California lawmakers have mixed response to Obama's Islamic militant strategy

California lawmakers generally back the President's plan in Iraq, with a few suggestions
California lawmakers generally back the President's plan in Iraq, with a few suggestions
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Members of California's Congressional delegation had a mixed response to President Barack Obama strategy for dealing with Islamic militants, which he unveiled in a speech to the nation Wednesday night.  Obama said he'll use airstrikes and send trainers and equipment to the region.

Here's a round up of reaction from some members of California's Congressional delegation: 

Rep. John Campbell, a Republican from Irvine, wishes Obama had gone further, calling the militants an army, not a terrorist group, with materiel, finances and the ability to capture land and hold onto it. "I’m afraid, as many other people are, that this will require more than just airstrikes." He’d support boots on the ground.

Rep. Ed Royce, a Republican from Fullerton who heads the House Foreign Affairs Committee, says infantry soldiers are the responsibility of the Kurdish and Arab forces who live in the region. "We can support them with air support," he says, "we’re good at that. But you know, in terms of ground forces, no." He says we need to get anti tank missiles and other equipment quickly to the region.

Rep. Adam Schiff, a Democrat from Glendale who sits on the House Intelligence Committee,  is glad one thing was left off the table: a major aerial campaign in Syria, which he calls "premature at best." Schiff says there’s neither sufficient intelligence nor ground forces in Syria, though he adds the oil infrastructure may be a “worthwhile target.”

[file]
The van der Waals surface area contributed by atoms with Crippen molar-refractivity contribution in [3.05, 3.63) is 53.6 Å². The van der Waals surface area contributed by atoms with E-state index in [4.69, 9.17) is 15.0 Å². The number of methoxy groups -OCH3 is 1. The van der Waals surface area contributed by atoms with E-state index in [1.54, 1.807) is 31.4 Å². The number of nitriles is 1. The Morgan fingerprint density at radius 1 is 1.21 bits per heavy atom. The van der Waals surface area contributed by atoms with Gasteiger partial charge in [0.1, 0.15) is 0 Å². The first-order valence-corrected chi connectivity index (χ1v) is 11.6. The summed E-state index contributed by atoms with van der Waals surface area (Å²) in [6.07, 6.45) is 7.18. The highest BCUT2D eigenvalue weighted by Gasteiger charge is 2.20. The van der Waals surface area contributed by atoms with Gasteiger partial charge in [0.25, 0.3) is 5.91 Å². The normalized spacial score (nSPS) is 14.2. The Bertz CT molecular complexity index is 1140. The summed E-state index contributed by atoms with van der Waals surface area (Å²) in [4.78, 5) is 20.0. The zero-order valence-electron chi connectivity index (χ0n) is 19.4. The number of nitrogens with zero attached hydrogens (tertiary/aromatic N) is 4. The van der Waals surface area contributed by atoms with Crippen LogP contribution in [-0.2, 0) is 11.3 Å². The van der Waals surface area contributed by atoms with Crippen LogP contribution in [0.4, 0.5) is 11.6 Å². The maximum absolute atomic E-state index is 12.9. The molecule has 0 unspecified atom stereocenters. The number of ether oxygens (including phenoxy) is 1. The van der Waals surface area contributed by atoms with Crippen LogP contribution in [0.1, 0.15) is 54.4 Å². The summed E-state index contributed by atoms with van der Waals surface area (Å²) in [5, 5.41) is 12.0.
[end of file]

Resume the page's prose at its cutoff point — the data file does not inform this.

Rep. Janice Hahn, a Democrat from San Pedro, approves of sending Secretary of State John Kerry to the Middle East to round up support from Arab leaders. She’s glad for the coalition, saying she knows that “we have a responsibility in this world, but I just didn’t feel we should take this one on by ourselves.”

Rep. Brad Sherman, a Democrat from Sherman Oaks, worries about what happens next if the Islamic State is effectively put out of business. He says it’s not just who you destroy, "but who you empower through that destruction. And the enemies of ISIS are almost as evil as ISIS itself." 

Rep. Dana Rohrabacher, a Republican from Huntington Beach, says the “real strategy for long-term peace” is permitting Iraq to split up, and allow the Kurds to have an independent state. “The Shiite and Sunni areas of Iraq would eventually calm down if there was at least one anchor of stability there.”

Both Schiff and Sherman wish the President had actually asked for Congressional approval before proceeding.

Rep. Karen Bass, a Democrat from Los Angeles, was cynical about the chances of a clean vote, given the current bitterness on Capitol Hill. "I don’t know what they would have done with a piece of legislation authorizing intervention," she says. "They (Republicans) probably would have included the repeal of Obamacare."

Congress is being asked to approve funding for arming and training Iraqi troops. Lawmakers predict early and quick passage on the Hill.